August 30 is National Grief Awareness Day. In a way, it is an odd thing to commemorate. When a person is grieving, are they not aware of that painful fact every single moment of every single day? Every day for them is “Grief Awareness Day.” So why make this a day to commemorate what is obvious for the grieving person?
Perhaps the best answer to that question is that Grief Awareness Day is not for the grieving person, but rather for the rest of us who go through our lives, sometimes blissfully unaware of the pain others face on a daily basis. It is a reminder to slow down, recognize the suffering of others, and be more intentional about our role as a support as others face the unthinkable.
Anyone who has lost a loved one remembers the “cycle of support” that accompanies loss. During those early days, you feel numb as a seemingly nonstop traffic of people surround you to offer support. During those early weeks, friends and family may bring boat loads of food to fill your freezer. Cards pour through the mail, offering condolences. Family and friends attend the services and may even stick around to support you through the early days. But eventually, all that fades, and you are left alone with your memories and your grief, with only occasional gestures of awkward support. Holidays and special anniversaries may be visited with a slight upswing of support, as these are notably more difficult days, but you are soon left alone again with the day by day blanket of grief weighing upon you.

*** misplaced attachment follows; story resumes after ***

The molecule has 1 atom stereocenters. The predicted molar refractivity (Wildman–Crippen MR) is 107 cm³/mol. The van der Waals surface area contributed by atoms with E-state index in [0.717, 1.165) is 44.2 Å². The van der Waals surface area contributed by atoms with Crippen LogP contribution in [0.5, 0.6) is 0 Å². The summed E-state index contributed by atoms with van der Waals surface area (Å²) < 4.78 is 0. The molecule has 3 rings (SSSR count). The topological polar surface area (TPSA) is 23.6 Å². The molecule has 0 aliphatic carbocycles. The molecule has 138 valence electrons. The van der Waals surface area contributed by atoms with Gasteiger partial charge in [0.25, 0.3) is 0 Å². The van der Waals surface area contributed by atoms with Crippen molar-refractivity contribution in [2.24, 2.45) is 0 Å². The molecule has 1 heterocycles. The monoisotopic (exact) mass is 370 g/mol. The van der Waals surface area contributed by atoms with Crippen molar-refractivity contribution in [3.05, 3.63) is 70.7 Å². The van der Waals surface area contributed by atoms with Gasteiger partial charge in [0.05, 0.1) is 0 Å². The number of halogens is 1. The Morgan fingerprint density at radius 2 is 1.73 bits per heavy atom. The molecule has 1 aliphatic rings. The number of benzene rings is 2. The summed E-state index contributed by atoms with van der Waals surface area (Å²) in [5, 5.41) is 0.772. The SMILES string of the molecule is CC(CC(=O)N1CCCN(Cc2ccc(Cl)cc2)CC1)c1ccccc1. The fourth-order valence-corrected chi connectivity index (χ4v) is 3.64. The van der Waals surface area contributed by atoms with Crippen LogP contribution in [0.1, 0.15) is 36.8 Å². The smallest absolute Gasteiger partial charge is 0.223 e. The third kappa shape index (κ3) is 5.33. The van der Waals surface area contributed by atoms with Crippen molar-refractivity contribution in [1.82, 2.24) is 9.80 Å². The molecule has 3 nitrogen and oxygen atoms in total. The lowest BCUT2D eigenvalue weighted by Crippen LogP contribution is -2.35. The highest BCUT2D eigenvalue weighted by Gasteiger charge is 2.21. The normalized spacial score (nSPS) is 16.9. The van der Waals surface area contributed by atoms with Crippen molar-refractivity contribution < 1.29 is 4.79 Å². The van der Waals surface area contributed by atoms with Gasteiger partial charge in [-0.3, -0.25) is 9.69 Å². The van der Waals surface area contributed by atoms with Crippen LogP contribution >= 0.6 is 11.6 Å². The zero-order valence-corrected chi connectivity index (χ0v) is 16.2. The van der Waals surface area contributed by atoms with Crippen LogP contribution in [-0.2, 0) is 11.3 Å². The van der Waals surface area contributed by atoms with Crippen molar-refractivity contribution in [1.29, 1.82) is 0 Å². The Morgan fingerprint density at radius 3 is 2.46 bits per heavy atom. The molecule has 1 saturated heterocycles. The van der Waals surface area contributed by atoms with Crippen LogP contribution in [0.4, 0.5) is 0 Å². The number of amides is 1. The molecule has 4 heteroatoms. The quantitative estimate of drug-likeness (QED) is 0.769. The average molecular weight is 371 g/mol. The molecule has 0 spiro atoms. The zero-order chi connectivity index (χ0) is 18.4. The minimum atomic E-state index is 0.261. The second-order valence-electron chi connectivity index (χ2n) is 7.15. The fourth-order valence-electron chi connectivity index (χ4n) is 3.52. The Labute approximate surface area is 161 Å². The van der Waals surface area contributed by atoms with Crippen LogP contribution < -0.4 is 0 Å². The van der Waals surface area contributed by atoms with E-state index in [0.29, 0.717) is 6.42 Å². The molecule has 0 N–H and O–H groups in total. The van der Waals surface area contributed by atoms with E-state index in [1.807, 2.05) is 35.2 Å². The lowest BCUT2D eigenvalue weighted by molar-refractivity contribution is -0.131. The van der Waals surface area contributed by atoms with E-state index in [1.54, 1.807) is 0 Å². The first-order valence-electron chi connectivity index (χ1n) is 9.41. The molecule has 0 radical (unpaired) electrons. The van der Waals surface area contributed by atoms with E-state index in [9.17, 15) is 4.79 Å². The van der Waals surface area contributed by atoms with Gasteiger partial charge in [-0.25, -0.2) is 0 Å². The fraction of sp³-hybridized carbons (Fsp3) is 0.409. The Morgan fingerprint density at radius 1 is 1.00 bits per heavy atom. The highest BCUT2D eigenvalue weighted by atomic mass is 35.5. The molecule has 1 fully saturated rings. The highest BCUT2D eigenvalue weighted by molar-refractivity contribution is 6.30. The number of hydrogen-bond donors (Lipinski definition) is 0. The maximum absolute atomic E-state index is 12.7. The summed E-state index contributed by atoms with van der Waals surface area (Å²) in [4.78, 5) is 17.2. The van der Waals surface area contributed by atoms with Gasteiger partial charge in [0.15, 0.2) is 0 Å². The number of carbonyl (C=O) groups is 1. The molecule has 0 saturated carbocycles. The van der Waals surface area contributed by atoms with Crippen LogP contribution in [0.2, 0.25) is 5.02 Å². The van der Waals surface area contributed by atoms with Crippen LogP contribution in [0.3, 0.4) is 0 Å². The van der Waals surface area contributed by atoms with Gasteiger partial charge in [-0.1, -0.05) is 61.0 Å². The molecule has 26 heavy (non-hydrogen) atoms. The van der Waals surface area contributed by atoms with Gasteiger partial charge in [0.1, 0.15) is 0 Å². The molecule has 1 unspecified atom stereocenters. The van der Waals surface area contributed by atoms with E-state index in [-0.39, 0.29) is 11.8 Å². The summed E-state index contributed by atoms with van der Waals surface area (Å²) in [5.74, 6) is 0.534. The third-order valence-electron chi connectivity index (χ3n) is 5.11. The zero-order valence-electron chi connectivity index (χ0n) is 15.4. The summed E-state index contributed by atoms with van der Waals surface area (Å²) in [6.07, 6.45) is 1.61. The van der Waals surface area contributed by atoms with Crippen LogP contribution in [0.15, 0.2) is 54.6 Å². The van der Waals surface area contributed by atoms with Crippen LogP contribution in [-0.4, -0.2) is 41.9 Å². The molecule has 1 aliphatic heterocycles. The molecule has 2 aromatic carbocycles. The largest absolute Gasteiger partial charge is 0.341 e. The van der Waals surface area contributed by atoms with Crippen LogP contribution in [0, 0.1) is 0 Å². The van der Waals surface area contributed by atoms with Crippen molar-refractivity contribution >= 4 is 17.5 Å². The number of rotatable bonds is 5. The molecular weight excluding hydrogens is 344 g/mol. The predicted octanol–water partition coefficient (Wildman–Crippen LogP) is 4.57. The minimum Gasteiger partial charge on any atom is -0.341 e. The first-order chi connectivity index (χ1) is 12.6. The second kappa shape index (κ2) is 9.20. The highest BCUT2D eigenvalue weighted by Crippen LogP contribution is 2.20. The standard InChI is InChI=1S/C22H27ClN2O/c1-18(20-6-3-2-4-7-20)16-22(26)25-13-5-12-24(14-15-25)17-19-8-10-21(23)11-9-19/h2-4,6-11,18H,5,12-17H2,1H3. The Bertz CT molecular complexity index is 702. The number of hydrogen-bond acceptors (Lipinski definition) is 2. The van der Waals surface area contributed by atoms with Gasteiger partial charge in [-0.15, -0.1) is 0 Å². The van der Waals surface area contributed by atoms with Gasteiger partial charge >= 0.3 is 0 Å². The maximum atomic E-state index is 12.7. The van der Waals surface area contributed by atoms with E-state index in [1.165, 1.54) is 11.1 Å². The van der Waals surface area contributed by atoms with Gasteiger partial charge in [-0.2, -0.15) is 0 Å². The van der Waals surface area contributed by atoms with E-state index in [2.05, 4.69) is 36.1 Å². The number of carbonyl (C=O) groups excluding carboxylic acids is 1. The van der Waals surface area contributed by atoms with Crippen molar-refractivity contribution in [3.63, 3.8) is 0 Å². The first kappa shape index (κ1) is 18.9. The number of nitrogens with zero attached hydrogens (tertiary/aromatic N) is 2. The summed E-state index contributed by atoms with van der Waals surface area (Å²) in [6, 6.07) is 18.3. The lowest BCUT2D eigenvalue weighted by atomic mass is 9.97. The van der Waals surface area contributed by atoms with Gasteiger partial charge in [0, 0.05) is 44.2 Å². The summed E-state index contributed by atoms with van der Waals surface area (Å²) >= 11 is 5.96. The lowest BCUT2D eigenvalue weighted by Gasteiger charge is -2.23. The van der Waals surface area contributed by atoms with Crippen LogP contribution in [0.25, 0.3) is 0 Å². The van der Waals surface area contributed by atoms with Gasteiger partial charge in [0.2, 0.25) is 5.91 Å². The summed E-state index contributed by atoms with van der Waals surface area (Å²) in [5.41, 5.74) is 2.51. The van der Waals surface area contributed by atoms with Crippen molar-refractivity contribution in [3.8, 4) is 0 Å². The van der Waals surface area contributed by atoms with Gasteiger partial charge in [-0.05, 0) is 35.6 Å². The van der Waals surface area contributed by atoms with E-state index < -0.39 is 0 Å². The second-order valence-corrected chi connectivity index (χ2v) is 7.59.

National Grief Awareness Day reminds us to open our eyes to the grieving among us, to be intentional in our outreach and love to those who may be feeling lost and lonely in their grief. It reminds us to step out or our own comfort zone to come alongside those who are grieving and be a comforting presence in their lives. And it should encourage us to be that kind of companion, not just a single day out of the year, but every day, as grief is not confined to simply a single day.
This year, as you go about your day, I encourage you to open your eyes and your heart to those hurting around you. Let this be the beginning of a practice of companioning with those who grieve – not just on a few limited days out of the year, but every day.